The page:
A Little Peek at the Books
About 40 of the 50 United States require nonprofit organizations to apply for special licenses before they can raise money from the states’ residents. Usually administered by the Attorney General or Secretary of State, these applications are cumbersome, expensive … and a fantastic source of paperwork if you’re researching the applicants. Especially now that most state governments are putting tons of documents online, in the interest of satisfying “sunshine” and “transparency” laws.
West Virginia is one of those states with a Consumer Protection statute that requires a fundraising license. One of the Humane Society of the United States’s many affiliated organizations (the Humane Society Wildlife Land Trust) has had such a license for the past decade. And, lo and behold, the office of West Virginia’s Secretary of State recently put its charity filings on the Interwebs.
Part of the application process in the Mountaineer State involves submitting a report (prepared by an outside accountant) verifying that the organization’s books are in good shape. This is typically done as a way of making sure individual donors aren’t getting ripped off by a fly-by-night “charity” looking for a quick score. (And the animal protection world has certainly had its share of those.)
So when the Humane Society Wildlife Trust’s West Virginia license came due for annual renewal during the last decade, HSUS’s Chief Financial Officer usually submitted a copy of the “Consolidated Financial Statements” for HSUS and its entire network of affiliated groups. (For some reason, the 2004 audit wasn’t provided.) And since the West Virginia Secretary of State is sharing all the documents, they’re now part of the public record—and part of the HumaneWatch document library.
These reports, as you might expect, are full of multi-million-dollar figures and broad-stroke financial categories. But here are the details that caught our eye in the most recent filing (2008). There’s a lot of stuff here, so take your time reading:
- Page 3: HSUS got control of $306,409 in assets when it took over the Association of Veterinarians for Animals Rights—later renamed the Humane Society Veterinary Medical Association.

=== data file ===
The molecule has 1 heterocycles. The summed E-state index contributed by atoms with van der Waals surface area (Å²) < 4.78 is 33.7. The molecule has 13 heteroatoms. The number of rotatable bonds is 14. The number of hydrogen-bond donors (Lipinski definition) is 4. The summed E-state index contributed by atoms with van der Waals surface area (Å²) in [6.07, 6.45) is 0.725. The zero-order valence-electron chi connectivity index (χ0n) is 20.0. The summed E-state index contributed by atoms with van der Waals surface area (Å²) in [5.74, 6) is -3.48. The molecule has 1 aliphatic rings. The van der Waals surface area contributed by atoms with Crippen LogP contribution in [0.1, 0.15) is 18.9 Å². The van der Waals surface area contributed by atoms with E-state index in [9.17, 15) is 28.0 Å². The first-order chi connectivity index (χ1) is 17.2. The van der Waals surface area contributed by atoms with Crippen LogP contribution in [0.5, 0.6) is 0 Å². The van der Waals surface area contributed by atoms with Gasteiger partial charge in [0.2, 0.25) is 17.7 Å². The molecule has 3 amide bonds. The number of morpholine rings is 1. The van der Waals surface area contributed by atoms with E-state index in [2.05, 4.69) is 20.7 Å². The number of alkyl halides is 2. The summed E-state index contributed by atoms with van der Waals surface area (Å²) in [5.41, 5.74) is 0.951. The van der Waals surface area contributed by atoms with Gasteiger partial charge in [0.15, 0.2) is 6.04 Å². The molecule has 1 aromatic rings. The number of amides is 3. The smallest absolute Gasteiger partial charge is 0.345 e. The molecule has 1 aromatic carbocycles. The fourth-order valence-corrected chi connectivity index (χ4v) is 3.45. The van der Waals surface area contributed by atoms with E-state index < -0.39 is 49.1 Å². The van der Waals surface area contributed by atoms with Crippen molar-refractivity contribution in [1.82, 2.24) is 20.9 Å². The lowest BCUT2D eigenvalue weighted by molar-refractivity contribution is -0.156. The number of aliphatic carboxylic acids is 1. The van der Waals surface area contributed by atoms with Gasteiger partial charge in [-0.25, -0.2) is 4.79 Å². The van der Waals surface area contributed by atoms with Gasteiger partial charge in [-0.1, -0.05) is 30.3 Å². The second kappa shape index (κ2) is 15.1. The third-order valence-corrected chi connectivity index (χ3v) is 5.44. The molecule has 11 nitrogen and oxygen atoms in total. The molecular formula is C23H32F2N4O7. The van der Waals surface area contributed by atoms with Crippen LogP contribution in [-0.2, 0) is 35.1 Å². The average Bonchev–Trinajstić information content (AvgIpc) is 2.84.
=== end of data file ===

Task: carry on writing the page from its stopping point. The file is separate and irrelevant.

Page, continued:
- Page 4: Out of the $4.86 million HSUS spent on “field and disaster response programs” in 2008 (remember Katrina?), $3.27 million—that’s two-thirds—was spent on “mailing costs.” By comparison, HSUS barely spent $310,000 on contributions to needy humane organizations. (That’s less than it allocated to postage!)
- Page 5: During 2007 and 2008, HSUS’s “cash and cash equivalents” fluctuated between $50 million and $63 million. Which makes it very hard to argue that the organization ever had an immediate need to go into the infomercial-fundraising business.
- Page 8: HSUS reported that the one-year value of the free advertising it got via radio, TV, and newspaper Public Service Announcements (PSA) was over $5.4 million. And this despite the fact that HSUS, with tens of millions in the bank, could easily afford to pay market rates for ads.
- Page 11: Despite all its wealth and financial savvy, HSUS managed to lose $19.8 million in investments related to its endowment during 2008. (We wonder which million Americans’ donations were squandered in a down market.)
- Page 13: HSUS owns office furniture and equipment whose cost adds up to—take a deep breath—more than $7.1 million, and automobiles worth over $1.3 million.
- Page 15 (this is our favorite nugget): Employees hired after January 1, 2008 “are not eligible to participate” in HSUS’s pension plan. You read that right, all you new HSUS worker bees. Wayne Pacelle and the HSUS Board have ensured that the pension slush fund (which HSUS continues to fund) will only be available to long-time workers and the upper crust of HSUS muckey-mucks. At the end of 2008, the HSUS pension fund held over $15.5 million.
- Page 20: HSUS got control of “approximately $7.5 million in net assets” when it took over the operation of the SPCA of Broward County, Florida.
- Page 22: We now know why Humane Society International (HSI) is insolvent. HSUS appears to have raided the organization and redistributed its assets. In 2008, HSI transferred $4.7 million to HSUS, $6.3 million to the Fund for Animals, $1.4 million to the Humane Society Wildlife Land Trust, and another half-million dollars to the Doris Day Animal League. The shedding of more than $13 million left HSI $11 million in debt.
All of that—and more—can be found in HSUS’s 2008 Consolidated Financial Statements. We’ll be going through the previous years’ reports soon, but you’re more than welcome to beat us to it. Here are all the documents: